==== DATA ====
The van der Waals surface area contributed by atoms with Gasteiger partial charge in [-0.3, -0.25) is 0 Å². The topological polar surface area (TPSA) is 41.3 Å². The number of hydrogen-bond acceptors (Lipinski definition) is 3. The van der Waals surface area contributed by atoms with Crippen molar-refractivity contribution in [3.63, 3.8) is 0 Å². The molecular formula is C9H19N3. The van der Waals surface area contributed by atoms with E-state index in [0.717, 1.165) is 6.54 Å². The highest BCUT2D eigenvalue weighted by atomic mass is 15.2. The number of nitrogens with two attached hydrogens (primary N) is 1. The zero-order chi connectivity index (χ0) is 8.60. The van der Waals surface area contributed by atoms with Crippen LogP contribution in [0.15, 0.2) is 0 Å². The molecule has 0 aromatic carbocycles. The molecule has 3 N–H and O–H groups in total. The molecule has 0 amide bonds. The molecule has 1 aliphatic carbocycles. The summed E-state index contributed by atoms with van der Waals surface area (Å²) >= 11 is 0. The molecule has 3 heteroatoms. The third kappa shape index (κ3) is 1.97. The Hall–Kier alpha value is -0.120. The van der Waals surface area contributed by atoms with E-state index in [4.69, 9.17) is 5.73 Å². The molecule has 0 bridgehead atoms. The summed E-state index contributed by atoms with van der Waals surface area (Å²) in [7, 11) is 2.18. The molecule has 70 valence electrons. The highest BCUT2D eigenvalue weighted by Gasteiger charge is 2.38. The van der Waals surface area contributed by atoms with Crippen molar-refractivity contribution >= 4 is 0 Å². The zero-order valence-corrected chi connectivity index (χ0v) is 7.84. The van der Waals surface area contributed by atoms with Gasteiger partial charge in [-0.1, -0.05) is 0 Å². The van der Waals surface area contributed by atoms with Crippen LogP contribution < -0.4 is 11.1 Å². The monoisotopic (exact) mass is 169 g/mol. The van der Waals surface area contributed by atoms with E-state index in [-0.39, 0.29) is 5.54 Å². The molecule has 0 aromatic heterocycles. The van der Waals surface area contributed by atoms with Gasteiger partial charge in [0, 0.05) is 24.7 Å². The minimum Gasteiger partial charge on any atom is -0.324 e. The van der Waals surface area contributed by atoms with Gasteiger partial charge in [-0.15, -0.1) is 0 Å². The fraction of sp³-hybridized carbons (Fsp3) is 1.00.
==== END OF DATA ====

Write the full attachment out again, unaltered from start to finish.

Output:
The van der Waals surface area contributed by atoms with Gasteiger partial charge in [-0.3, -0.25) is 0 Å². The topological polar surface area (TPSA) is 41.3 Å². The number of hydrogen-bond acceptors (Lipinski definition) is 3. The van der Waals surface area contributed by atoms with Crippen molar-refractivity contribution in [3.63, 3.8) is 0 Å². The molecular formula is C9H19N3. The van der Waals surface area contributed by atoms with E-state index in [0.717, 1.165) is 6.54 Å². The highest BCUT2D eigenvalue weighted by atomic mass is 15.2. The number of nitrogens with two attached hydrogens (primary N) is 1. The zero-order chi connectivity index (χ0) is 8.60. The van der Waals surface area contributed by atoms with Crippen LogP contribution in [0.15, 0.2) is 0 Å². The molecule has 0 aromatic carbocycles. The molecule has 3 N–H and O–H groups in total. The molecule has 0 amide bonds. The molecule has 1 aliphatic carbocycles. The summed E-state index contributed by atoms with van der Waals surface area (Å²) >= 11 is 0. The molecule has 3 heteroatoms. The third kappa shape index (κ3) is 1.97. The Hall–Kier alpha value is -0.120. The van der Waals surface area contributed by atoms with E-state index in [4.69, 9.17) is 5.73 Å². The molecule has 0 bridgehead atoms. The summed E-state index contributed by atoms with van der Waals surface area (Å²) in [7, 11) is 2.18. The molecule has 70 valence electrons. The highest BCUT2D eigenvalue weighted by Gasteiger charge is 2.38. The van der Waals surface area contributed by atoms with Crippen molar-refractivity contribution >= 4 is 0 Å². The zero-order valence-corrected chi connectivity index (χ0v) is 7.84. The van der Waals surface area contributed by atoms with Gasteiger partial charge in [-0.1, -0.05) is 0 Å². The van der Waals surface area contributed by atoms with Crippen LogP contribution < -0.4 is 11.1 Å². The monoisotopic (exact) mass is 169 g/mol. The van der Waals surface area contributed by atoms with E-state index in [-0.39, 0.29) is 5.54 Å². The molecule has 0 aromatic heterocycles. The van der Waals surface area contributed by atoms with Gasteiger partial charge in [0, 0.05) is 24.7 Å². The minimum Gasteiger partial charge on any atom is -0.324 e. The van der Waals surface area contributed by atoms with Gasteiger partial charge in [-0.15, -0.1) is 0 Å². The fraction of sp³-hybridized carbons (Fsp3) is 1.00.